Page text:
Editorial Image
Editorial Image
Editorial Image
MODA: What does fashion mean to you?

THEBE MAGUGU: In the beginning, fashion for me was purely aesthetic—it was about a FAB moment. But as I grew up and studied it, particularly in fashion theory, I started truly respecting it as an opportunity to do very cerebral work as well that got people thinking. I think people feel liberated when they feel seen and their story is heard, and I think that’s what makes fashion such an incredibly smart medium to communicate, address, and ultimately change.
 
 
“I wholeheartedly believe that clothes can liberate people.”
 
 
MODA: What was the first piece you ever designed?

TM: A brown dress, fitted around the bust, then ballooned into a hot bubble skirt, which obviously was terrible—but bear in mind I was 11 or 12, so I was beaming with pride over it. I cringe at it today, but I applaud my younger self’s sense of proactivity and experimentation.
 
MODA: What would you consider to be your brand signatures?

TM: I find merino wool knits to be one of our staples, because of its smarts as a fiber and fabric. I also love our classic blouse and pleated skirt uniforms, which you can see season after season in varying prints.
 
MODA: What is the inspiration behind the SS’22 collection now on MODA?


TM: This current collection is my most personal to date because the inspiration comes from family photos between 1950 and 1980. As a collection, this is one that, from an inspiration POV, I recommend MODA shoppers have for their archives. In terms of special techniques, we used prints taken from my Basotho heritage and decontextualized them for a global audience. Images of my family are abstracted and printed on pleated full-circle skirts. Conventional outerwear staples are spliced and recontextualized with items from other staples [to create pieces like the] Off-The-Shoulder Trench Coat. It’s about tensions between the modern and the traditional, the local and the global—and a renewed sense of the old.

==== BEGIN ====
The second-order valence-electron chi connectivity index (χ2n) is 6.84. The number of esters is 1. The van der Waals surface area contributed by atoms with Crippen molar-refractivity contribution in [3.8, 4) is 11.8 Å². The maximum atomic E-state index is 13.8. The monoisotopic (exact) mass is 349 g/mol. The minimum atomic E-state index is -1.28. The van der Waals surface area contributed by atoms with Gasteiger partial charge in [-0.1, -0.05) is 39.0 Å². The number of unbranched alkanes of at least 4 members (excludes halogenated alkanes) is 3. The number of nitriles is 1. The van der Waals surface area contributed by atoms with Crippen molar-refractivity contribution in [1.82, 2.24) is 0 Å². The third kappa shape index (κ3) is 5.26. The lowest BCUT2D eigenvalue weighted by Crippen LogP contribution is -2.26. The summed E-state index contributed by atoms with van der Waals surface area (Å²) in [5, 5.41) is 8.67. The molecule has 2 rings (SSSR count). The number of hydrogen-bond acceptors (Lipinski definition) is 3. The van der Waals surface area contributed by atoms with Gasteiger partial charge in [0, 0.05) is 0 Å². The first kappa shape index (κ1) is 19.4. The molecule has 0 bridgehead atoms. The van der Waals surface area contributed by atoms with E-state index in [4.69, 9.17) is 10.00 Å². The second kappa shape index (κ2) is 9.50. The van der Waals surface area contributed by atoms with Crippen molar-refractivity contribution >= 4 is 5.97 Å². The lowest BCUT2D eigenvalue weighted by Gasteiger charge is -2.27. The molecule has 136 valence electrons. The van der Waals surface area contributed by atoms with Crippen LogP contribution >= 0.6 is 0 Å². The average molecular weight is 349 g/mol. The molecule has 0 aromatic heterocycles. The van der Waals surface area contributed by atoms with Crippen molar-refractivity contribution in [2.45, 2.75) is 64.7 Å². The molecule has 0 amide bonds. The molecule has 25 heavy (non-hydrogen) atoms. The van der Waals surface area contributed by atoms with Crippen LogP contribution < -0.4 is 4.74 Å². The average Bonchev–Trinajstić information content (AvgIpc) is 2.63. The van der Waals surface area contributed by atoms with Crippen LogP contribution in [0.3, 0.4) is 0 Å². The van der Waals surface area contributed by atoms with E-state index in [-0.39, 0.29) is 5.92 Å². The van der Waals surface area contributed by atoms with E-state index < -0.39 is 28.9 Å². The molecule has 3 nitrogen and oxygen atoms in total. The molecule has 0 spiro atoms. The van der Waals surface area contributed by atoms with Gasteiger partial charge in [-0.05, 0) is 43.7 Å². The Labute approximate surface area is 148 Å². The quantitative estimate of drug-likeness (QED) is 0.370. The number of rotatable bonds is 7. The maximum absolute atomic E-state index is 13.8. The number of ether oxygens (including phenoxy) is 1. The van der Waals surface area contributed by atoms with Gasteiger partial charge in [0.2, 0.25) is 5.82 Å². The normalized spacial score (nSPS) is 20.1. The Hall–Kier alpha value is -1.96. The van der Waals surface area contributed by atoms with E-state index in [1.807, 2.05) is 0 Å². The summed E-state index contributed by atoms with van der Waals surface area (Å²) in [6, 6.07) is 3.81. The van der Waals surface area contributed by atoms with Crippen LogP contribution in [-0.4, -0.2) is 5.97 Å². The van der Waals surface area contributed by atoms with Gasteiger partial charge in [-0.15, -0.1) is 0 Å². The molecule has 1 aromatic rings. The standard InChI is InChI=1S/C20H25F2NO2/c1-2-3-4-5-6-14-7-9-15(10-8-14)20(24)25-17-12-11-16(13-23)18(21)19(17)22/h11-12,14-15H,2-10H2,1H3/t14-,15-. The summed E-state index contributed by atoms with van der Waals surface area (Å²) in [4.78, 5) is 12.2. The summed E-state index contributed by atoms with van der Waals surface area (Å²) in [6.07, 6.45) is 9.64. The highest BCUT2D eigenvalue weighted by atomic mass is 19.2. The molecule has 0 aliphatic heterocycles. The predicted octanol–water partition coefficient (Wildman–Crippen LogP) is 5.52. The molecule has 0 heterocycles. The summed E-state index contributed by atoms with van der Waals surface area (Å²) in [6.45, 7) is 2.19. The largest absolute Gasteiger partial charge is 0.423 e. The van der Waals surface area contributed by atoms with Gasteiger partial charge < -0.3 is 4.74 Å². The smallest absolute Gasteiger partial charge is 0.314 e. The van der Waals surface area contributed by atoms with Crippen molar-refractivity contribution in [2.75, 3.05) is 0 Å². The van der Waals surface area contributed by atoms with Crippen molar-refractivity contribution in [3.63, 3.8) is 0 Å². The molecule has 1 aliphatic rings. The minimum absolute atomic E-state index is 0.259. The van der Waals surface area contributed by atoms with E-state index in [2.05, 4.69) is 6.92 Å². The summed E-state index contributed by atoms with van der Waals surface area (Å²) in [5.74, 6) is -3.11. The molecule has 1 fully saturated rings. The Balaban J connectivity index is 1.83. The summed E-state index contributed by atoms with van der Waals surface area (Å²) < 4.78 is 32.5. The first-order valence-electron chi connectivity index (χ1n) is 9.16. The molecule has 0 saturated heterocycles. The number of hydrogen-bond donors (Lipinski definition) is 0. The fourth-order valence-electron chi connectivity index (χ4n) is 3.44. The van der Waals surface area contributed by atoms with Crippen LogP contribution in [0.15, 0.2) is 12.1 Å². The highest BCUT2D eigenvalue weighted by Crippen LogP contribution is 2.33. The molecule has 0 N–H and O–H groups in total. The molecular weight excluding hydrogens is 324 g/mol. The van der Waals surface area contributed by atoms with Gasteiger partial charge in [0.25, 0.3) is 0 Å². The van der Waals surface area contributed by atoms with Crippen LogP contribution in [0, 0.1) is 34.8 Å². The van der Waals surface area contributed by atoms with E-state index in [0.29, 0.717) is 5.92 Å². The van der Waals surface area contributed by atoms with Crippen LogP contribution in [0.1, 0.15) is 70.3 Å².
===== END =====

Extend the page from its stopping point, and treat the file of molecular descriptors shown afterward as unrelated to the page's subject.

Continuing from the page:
MODA: How does your family respond to your intensely personal work?

TM: I think it’s important for people to protect their family when putting them under the light of public scrutiny. I am aware we are living in cruel times, where someone can critique the images on Twitter as a way of trending at the expense of others. But after getting my family’s enthusiastic approval [of actually producing images of them on garments through prints—which was the most challenging of all my original prints], I also wanted the clothes to act as relics one day; that the Magugu Family remains in various archives, whether that’s in museums or as passed-down heirlooms.
 


“It's about tensions between the modern and the traditional, the local and the global—and a renewed sense of the old.”
 
 
MODA: Do you think clothing can help liberate people? If so, how?

TM: I wholeheartedly believe that clothes can liberate people, and I look no further than the women I have interviewed for past collections. For the PROSOPOGRAPHY collection, I interviewed women of the Black Sash—a pro-rights organization during Apartheid in South Africa who fought for liberation of people of color, often offering their own homes as refuge and paying for legal fees. One of them told me she used fashion as a means to switch between her domestic life and her radical life, saying, “When I cooked breakfast for my husband, I would wear a baby pink cotton day dress and when he left, I wore boots and an anorak and went out to fight in the streets. He had no idea.” This was one of many examples of people using fashion as a shelf to hide in plain sight.